MMR vaccine and autism

In 2010, after 12 long years debating the safety of the MMR vaccine in mother’s groups across the nation, a key paper linking the three-in-one jab with autism has been retracted.

MMR vaccine

The MMR vaccine is a triple immunisation against measles, mumps and rubella. It is given at twelve months and again at four years.

The Lancet’s decision to retract the paper

The decision by internationally renowned medical journal, The Lancet, to retract a study linking the MMR vaccine to autism was made after a British medical disciplinary panel found the paper’s main author, Dr Andrew Wakefield, had presented his research in an irresponsible and dishonest way.

“”It has become clear that several elements of the 1998 study by Wakefield et al are incorrect, contrary to the findings of an earlier investigation,” The Lancet, said in a statement.

The paper was also partially retracted in 2004 after it emerged that Dr Wakefield had received payments for his research from the lawyers of parents whose children they believed had been adversely affected by the MMR vaccine.

Background: The Wakefield Studies

The 1998 paper known as ‘The Wakefield Studies’ was based on 12 children, some of whom had bowel disorders and autism which had developed following vaccination with MMR. The suggestion was made that there may be a link between the vaccine, bowel disease and autism.

Dr Wakefield’s studies suggested that measles virus in the gut caused a new syndrome of Inflammatory Bowel Disease (IBD) which resulted in decreased absorption of essential vitamins and nutrients through the intestinal tract. It was suggested that this in turn caused developmental disorders such as autism, or worsening of symptoms in children already diagnosed with autism.

Consequently, the paper triggered a sharp fall in international vaccination rates and years of speculation about the safety of the MMR vaccine.

No Link between autism and MMR vaccine

A large number of independent researchers from around the world, using many different techniques ranging from molecular biology studies to population based epidemiology, have now shown that there is no evidence of a link between MMR vaccine and autism or IBD. Some of these include:

  • A review by the World Health Organization concluded that current scientific data do not permit a causal link to be drawn between the measles virus and autism or IBD.
  • An extensive review published in 2004 by the Institute of Medicine concluded that there is no association between the MMR vaccine and the development of autism.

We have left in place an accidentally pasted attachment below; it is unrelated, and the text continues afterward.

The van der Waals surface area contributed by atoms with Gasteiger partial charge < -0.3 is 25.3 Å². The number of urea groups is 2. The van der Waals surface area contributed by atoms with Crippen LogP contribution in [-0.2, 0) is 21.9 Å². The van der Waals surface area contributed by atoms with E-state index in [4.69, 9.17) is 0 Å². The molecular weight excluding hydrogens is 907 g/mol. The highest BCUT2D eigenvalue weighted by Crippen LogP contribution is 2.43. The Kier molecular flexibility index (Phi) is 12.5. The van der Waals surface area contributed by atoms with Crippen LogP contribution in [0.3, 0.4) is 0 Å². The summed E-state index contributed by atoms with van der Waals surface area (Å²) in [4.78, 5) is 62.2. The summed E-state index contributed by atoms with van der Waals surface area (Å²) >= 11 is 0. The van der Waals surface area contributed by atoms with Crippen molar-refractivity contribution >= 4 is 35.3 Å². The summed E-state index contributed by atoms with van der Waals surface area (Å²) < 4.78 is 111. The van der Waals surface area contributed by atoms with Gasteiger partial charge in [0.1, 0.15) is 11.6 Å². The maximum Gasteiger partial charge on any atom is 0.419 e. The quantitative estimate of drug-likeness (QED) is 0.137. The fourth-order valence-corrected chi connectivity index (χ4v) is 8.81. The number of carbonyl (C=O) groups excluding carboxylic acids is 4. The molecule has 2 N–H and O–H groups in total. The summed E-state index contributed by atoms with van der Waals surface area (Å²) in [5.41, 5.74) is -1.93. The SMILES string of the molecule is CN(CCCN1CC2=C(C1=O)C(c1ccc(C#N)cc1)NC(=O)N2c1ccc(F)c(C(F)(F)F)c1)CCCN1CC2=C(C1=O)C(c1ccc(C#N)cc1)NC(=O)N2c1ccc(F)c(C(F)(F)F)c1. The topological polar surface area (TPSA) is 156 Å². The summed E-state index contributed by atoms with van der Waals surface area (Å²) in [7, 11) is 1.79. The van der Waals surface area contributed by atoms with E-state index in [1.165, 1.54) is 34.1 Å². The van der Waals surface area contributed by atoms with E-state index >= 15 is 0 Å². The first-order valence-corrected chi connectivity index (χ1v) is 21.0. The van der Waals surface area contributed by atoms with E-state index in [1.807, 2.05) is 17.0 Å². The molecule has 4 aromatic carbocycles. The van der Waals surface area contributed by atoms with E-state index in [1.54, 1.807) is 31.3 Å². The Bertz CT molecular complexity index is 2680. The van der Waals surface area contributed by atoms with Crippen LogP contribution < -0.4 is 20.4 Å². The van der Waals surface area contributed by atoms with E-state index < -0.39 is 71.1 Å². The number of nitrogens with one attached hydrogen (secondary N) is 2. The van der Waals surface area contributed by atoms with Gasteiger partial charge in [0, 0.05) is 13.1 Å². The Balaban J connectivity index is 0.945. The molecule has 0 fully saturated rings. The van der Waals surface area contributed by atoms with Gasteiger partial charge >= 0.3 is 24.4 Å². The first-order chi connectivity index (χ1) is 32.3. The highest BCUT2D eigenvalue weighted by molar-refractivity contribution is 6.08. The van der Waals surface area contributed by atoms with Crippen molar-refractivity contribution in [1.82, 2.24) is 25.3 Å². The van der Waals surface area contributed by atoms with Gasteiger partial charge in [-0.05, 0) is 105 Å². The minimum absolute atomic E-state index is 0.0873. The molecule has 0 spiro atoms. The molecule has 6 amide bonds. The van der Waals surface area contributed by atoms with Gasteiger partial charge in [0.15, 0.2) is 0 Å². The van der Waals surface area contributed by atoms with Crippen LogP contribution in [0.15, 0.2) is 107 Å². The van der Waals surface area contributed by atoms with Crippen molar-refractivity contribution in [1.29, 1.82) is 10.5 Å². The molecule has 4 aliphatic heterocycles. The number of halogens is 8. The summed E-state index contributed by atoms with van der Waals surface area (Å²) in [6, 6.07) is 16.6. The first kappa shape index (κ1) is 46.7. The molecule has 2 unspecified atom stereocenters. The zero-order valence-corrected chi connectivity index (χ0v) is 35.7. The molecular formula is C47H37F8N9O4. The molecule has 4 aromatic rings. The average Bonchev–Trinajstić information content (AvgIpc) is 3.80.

• Reviews by the American Academy of Pediatrics, The British Chief Medical Officer, the UK Medical Research Council, Canadian experts, and numerous other scientific experts have stated that there is there is no link between autism or IBD and the measles vaccine.

Risks of MMR vaccine reactions

Most adverse reactions to the MMR vaccine are limited to mild fever and a non-infectious rash that resolve within a day or two. Serious reactions, such as brain inflammation (encephalitis), are extremely rare and occur only once in every million vaccinations.

The risks of complications or death from catching the diseases are much higher, and include:

  • Measles – around one in 15 children get pneumonia and around one in 1,000 experience inflammation of the brain (encephalitis). Of those who develop encephalitis, 10 per cent will die and 40 per cent will be permanently brain damaged.
  • Mumps – around one in 200 children experience encephalitis.
  • Rubella – around 90 per cent of infected foetuses will develop defects including deafness, blindness and brain damage.

What causes autism?

Autism is a developmental disorder that commonly affects a child’s behaviour, communication and ability to interact with others.

The exact cause remains unknown but brain development, genetics and environmental factors (such as diet) are being investigated.

No causal link between the MMR vaccine and autism has been established despite intensive worldwide investigations.

Where to get more info



HPV Immunisation has an excellent safety profile similar to any other childhood immunisations and recommended by health professionals. To protect your child against most HPV cancers, get them immunised at school or visit your local GP.

For more information about the HPV school immunisation programme, visit


Written by Lana Verco for Kidspot, New Zealand’s parenting resource for family health. Sources include Better Health Channel, National Centre for Immunisation Research and Surveillance and ABC news.

Leave A Comment